The food sold by vendors on Lenoir’s Mainstreet is not included in the CDS purchasing totals, but last year saw the launch of 1.5.0, a restaurant committed to serving only the best locally-grown ingredients. The barbecue shack sources local, grass-fed pork, raised without antibiotics or hormones, and purchases local, often organic, produce. The Mediterranean Deli purchases all of its produce from local farms.  Coffee shops operated by CDS on-campus promote and serve Fair Trade Coffee.

Resources:
Interactive map of sustainable food options on campus

Links:
Carolina Dining Services - http://www.dining.unc.edu
Fair, Local, Organic Food - http://flofood.weebly.com/

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Research

A student tilling the groundHealth Promotion and Disease Prevention Linking Local, Sustainable Farming and Health is a new Gillings Innovation Laboratory in the Gillings School of Global Public Health. Dr. Alice Ammerman, director of the Center for Health Promotion and Disease Prevention, is examining whether “eating local” impacts obesity, the environment, and the economic viability of small farmers and rural communities. Of concern is the current food system, with its heavy dependence on fossil fuels (fertilizers, pesticides, and petroleum) for large-scale production and long-distance transport of often high-calorie, nutrient-poor food.

More than 30 researchers, state officials, private sector representatives, and farmers are participating in the study. At UNC, this includes faculty and staff from the departments of Health Policy and Administration, and Environmental Sciences and Engineering, in the Gillings School of Global Public Health; the departments of Anthropology and City and Regional Planning in the College of Arts and Sciences; the Schools of Medicine and Government; the Renaissance Computing Institute; the Institute for the Environment’s Center for Sustainable Community Design; and the Office of Economic and Business Development.

Case studies and documentary photography will explore the agricultural transition in North Carolina as tobacco becomes less economically viable. The loss of small, mid-scale and minority-owned farms in rural communities already facing manufacturing layoffs and plant closures will also be addressed. Researchers will examine the environmental benefits of sustainable farming practices, determine whether there are nutritional and health benefits associated with consuming local food, and conduct an economic analysis of the opportunities and barriers to local food systems. Some of the goals are to develop and test innovative tools to identify market opportunities for farmers and to conduct policy analysis related to local food systems and sustainable agriculture.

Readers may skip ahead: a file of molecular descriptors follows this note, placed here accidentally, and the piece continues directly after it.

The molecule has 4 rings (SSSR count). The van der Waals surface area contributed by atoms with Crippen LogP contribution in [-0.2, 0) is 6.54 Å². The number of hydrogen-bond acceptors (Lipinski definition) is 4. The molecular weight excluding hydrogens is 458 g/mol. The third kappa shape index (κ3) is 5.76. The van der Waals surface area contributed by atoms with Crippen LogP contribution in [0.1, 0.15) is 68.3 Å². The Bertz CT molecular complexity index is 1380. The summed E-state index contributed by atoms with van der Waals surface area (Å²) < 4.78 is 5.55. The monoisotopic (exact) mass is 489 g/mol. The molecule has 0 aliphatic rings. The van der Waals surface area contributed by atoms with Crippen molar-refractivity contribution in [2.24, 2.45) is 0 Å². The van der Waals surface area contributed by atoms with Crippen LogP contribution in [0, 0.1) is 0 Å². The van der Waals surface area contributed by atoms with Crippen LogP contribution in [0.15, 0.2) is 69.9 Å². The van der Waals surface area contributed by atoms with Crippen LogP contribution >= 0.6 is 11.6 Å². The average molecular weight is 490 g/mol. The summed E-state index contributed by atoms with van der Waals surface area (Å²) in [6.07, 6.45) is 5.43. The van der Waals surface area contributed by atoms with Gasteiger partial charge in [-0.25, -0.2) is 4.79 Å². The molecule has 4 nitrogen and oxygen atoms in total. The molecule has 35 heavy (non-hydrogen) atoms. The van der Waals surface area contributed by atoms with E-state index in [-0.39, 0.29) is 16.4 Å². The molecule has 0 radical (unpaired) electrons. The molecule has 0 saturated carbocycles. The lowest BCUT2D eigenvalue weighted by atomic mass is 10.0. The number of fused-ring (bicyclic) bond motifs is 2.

Links:
UNC Center for Health Promotion and Disease Prevention website - http://www.hpdp.unc.edu

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Engagement

Tomatoes grow on the vineThe Center for Health Promotion and Disease Prevention (HPDP) works in partnership with North Carolina communities to advance human, economic, social, and environmental health. Researchers at the center collect and analyze data from Farm-to-School partners throughout a six-state region of the Southeast. Schools provide a local market for farmers and an opportunity for children to connect personally and intellectually to the source of their food. In partnership with the Center for Environmental Farming Systems at N.C. State University and others, HPDP played a lead role in the state’s first Farm to Fork Summit in May 2009. The group is now developing a Statewide Action Plan for Building a Local Food Economy and recently completed a 10-week pilot period on the project. In August 2009, the North Carolina Sustainable Local Foods Policy Council was established by the N.C. Legislature.

Researchers from HPDP are also reaching out to the directors of preschools around the state to introduce more physical activity and healthy menus to young children.

In spring 2009, the first Southeast Regional Food Activist Summit and Conference was held in Chapel Hill and sponsored by the Fair, Local, Organic Food student organization.

In 2010, a team of volunteers broke groudn on the Carolina Campus Community Garden, founded "to provide the space and support to grow vegetables and fruit so that all employees have access to fresh preduce; and to foster a communtiy among staff, students, faculty, and the local residents."  In its first year, the garden produced 2,500 pounds of fresh fruits & vegetables.

Resources:
Tar Heel Guide to Restaurants and Caterers using Local Foods

Links:
UNC Center for Health Promotion and Disease Prevention website - http://www.hpdp.unc.edu